There he was, in the heart of the Muslim world, explaining the American mindset to Muslims and the world of Islam to Americans, with the bearing of a college professor.
In his long-awaited speech at the University of Cairo, President Barack Obama took a measured, on-the-one-hand, on-the-other-hand approach to some of the most charged issues on the planet.
There were no new policy pronouncements on the Mideast, Afghanistan, nuclear weapons or other flashpoints in the Muslim world.
Instead, the speech was an attempt to at least get people talking — and listening — again.
"What’s new here is that people are listening to this president," said Shibley Telhami, a professor at the University of Maryland. "They heard him empathize with their issues. They heard him express an understanding not only of their religion and culture, but their issues."
The president may have empathized, but he didn’t emote.
As he has done in past speeches on the difficult issues of race and abortion, Obama seemed to position himself as a sort of neutral mediator, laying out the legitimate grievances of both sides — in this case, most notably the Israelis and Palestinians.
There were 37 "buts" in his speech Thursday, many employed in the cause of evenhandedness.
_The fears and angers provoked in Americans by the 9/11 attacks were understandable, he said, "but in some cases it led us to act contrary to our traditions and our ideals."
_He’s committed to fighting negative stereotypes of Islam, Obama said, "but that same principle must apply to Muslim perceptions of America."
_Israelis and Palestinians alike have legitimate complaints and aspirations, he said, "but if we see this conflict only from one side or the other, then we will be blind to the truth."
The son of a cultural anthropologist, Obama seemed to assume that mantle himself in explaining the angers and resentments of the present through the prism of the past. It was an extraordinary role for a U.S. president, one made more plausible by who he is — Barack Hussein Obama, born of a mother with Christian roots in Kansas and a father with Muslim beginnings in Kenya.
For every grievance on one side, Obama found another on the other.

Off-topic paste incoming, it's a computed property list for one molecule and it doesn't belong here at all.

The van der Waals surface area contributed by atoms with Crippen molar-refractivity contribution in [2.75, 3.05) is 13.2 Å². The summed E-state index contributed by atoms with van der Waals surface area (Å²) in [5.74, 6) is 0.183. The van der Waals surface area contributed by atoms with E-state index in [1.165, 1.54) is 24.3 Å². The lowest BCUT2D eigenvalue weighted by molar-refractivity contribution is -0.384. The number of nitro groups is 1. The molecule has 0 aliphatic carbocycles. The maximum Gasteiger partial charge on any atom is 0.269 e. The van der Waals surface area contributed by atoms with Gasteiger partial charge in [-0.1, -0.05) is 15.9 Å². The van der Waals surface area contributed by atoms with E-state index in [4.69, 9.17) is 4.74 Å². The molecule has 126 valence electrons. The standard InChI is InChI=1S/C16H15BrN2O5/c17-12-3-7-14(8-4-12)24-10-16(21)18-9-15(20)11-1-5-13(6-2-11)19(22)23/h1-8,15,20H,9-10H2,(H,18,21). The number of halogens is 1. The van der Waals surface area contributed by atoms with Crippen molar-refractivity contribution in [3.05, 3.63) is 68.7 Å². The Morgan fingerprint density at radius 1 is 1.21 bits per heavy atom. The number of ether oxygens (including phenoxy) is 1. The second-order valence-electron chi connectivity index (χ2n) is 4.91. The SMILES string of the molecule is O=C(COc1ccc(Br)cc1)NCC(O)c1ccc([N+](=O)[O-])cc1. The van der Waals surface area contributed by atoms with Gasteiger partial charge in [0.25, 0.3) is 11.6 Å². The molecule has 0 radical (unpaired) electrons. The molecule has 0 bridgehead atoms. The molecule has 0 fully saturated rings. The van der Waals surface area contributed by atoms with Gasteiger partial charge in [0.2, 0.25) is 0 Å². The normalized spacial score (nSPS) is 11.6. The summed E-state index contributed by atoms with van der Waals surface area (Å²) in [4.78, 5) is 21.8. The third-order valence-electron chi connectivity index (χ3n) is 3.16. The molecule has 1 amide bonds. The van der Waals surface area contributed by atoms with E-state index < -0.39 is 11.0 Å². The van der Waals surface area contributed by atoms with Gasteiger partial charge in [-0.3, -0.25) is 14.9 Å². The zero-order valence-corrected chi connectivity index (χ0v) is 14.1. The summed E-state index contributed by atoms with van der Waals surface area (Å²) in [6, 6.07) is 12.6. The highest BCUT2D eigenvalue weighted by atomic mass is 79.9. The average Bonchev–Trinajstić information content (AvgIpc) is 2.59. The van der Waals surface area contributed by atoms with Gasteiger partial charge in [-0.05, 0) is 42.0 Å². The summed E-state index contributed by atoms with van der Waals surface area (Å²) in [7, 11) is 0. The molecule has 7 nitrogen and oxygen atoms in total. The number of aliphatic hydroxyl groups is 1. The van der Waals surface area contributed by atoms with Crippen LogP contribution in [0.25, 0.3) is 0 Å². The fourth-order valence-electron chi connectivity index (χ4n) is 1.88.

The president spoke of the horrors of the Holocaust and said to deny it had happened was hateful. "On the other hand," he said, "it is also undeniable that the Palestinian people — Muslim and Christians — have suffered in pursuit of a homeland."
Iran has played a role in hostage-taking and violence against Americans, he said, but the U.S. earlier had played a role in overthrowing a democratically elected government there.
To a trio of former speechwriters for George W. Bush, Obama’s attempt at fairness smacked of moral equivalence run amok.
"He’s comparing things that shouldn’t be compared," said Marc Thiessen.
"The president of the United States is not an honest broker between America and the rest of the world," said David Frum. "He’s the leader of the United States, and so positioning himself as this kind of mediator is really a surprising thing to do. And it raises the question of if the president is the mediator, then who is America’s representative?"
Michael Gerson said it’s not a bad rhetorical device for Obama to position himself between two extremes.
But Gerson added, "In this desire for a kind of balance and evenhandedness, I think that he was unfair to our most important ally in the region, Israel, and dismissive of the achievements of another friend, Iraq."
Whatever the merits or flaws of Obama’s comparisons, they amounted to a "a sort of denial of American exceptionalism," said Robin Lakoff, a professor of linguistics at the University of California, Berkeley. "It’s a very different perception of what Americans need to do and how to work with other people."
Obama said his goal with the speech was to "forge a new beginning" with the Muslim world after the strained relations of the Bush years.
"He turned the page," Obama adviser Valerie Jarrett said.
But with a new beginning comes hope for a better ending.
"The striking thing about Obama is that whenever he speaks to a crisis, without being highly emotional or highly charged, he manages to make it seem like we’re more open to reason than we really are, more willing to move ahead than we really are," said Wayne Fields, a professor at the University of Washington in St. Louis and expert on presidential rhetoric. "It’s a combination of hopefulness and a kind of calmness that’s at the core of this kind of rhetoric."
That can be soothing in the short term, but ultimately feeds the hunger for concrete changes.
"Words matter a lot," the University of Maryland’s Telhami said approvingly of the president’s speech. "The problem for him will be that with every speech, he raises the expectations higher by raising the issues that people care about. … They care much more about what the United States ultimately does."
Nancy Benac has covered government and politics for The Associated Press for more than 25 years.